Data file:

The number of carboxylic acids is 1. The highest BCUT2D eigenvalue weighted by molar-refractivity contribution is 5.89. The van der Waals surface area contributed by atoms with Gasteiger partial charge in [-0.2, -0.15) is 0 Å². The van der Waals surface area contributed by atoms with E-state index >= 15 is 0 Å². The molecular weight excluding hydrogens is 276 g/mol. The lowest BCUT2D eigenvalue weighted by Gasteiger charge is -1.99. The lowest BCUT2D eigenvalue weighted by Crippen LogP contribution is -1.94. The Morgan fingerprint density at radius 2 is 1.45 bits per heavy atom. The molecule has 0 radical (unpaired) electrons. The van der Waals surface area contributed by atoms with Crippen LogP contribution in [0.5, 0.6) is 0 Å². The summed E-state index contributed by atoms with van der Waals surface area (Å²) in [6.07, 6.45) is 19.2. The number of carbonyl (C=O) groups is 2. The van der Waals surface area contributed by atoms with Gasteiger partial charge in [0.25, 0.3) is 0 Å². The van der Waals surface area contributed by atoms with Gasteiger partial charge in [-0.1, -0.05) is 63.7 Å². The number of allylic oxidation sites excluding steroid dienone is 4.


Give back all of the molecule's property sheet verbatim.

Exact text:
The number of carboxylic acids is 1. The highest BCUT2D eigenvalue weighted by molar-refractivity contribution is 5.89. The van der Waals surface area contributed by atoms with Gasteiger partial charge in [-0.2, -0.15) is 0 Å². The van der Waals surface area contributed by atoms with E-state index >= 15 is 0 Å². The molecular weight excluding hydrogens is 276 g/mol. The lowest BCUT2D eigenvalue weighted by Gasteiger charge is -1.99. The lowest BCUT2D eigenvalue weighted by Crippen LogP contribution is -1.94. The Morgan fingerprint density at radius 2 is 1.45 bits per heavy atom. The molecule has 0 radical (unpaired) electrons. The van der Waals surface area contributed by atoms with Crippen LogP contribution in [0.5, 0.6) is 0 Å². The summed E-state index contributed by atoms with van der Waals surface area (Å²) in [6.07, 6.45) is 19.2. The number of carbonyl (C=O) groups is 2. The van der Waals surface area contributed by atoms with Gasteiger partial charge in [0.25, 0.3) is 0 Å². The van der Waals surface area contributed by atoms with Gasteiger partial charge in [-0.1, -0.05) is 63.7 Å². The number of allylic oxidation sites excluding steroid dienone is 4.